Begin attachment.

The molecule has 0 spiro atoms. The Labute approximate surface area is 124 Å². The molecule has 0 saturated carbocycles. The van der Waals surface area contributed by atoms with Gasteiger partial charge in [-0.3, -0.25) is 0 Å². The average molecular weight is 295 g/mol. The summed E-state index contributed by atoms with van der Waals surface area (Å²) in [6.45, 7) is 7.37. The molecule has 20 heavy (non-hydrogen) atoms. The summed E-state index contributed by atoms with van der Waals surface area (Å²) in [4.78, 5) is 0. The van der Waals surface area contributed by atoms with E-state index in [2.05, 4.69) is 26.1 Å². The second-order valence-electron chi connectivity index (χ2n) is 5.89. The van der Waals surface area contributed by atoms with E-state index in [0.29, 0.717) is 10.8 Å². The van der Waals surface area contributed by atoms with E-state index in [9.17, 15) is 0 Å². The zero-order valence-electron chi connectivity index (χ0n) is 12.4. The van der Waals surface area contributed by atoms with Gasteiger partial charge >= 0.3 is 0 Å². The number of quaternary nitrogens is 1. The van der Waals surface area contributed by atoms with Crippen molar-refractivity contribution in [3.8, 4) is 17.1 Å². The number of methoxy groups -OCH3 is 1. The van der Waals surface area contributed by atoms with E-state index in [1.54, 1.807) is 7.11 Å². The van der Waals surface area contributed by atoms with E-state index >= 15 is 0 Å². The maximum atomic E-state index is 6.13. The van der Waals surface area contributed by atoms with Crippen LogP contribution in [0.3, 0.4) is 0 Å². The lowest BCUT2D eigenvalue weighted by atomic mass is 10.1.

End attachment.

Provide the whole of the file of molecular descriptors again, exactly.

The molecule has 0 spiro atoms. The Labute approximate surface area is 124 Å². The molecule has 0 saturated carbocycles. The van der Waals surface area contributed by atoms with Gasteiger partial charge in [-0.3, -0.25) is 0 Å². The average molecular weight is 295 g/mol. The summed E-state index contributed by atoms with van der Waals surface area (Å²) in [6.45, 7) is 7.37. The molecule has 20 heavy (non-hydrogen) atoms. The summed E-state index contributed by atoms with van der Waals surface area (Å²) in [4.78, 5) is 0. The van der Waals surface area contributed by atoms with E-state index in [2.05, 4.69) is 26.1 Å². The second-order valence-electron chi connectivity index (χ2n) is 5.89. The van der Waals surface area contributed by atoms with E-state index in [0.29, 0.717) is 10.8 Å². The van der Waals surface area contributed by atoms with E-state index in [9.17, 15) is 0 Å². The zero-order valence-electron chi connectivity index (χ0n) is 12.4. The van der Waals surface area contributed by atoms with Gasteiger partial charge >= 0.3 is 0 Å². The number of quaternary nitrogens is 1. The van der Waals surface area contributed by atoms with Crippen molar-refractivity contribution in [3.8, 4) is 17.1 Å². The number of methoxy groups -OCH3 is 1. The van der Waals surface area contributed by atoms with E-state index in [1.54, 1.807) is 7.11 Å². The van der Waals surface area contributed by atoms with E-state index >= 15 is 0 Å². The maximum atomic E-state index is 6.13. The van der Waals surface area contributed by atoms with Crippen LogP contribution in [0.3, 0.4) is 0 Å². The lowest BCUT2D eigenvalue weighted by atomic mass is 10.1.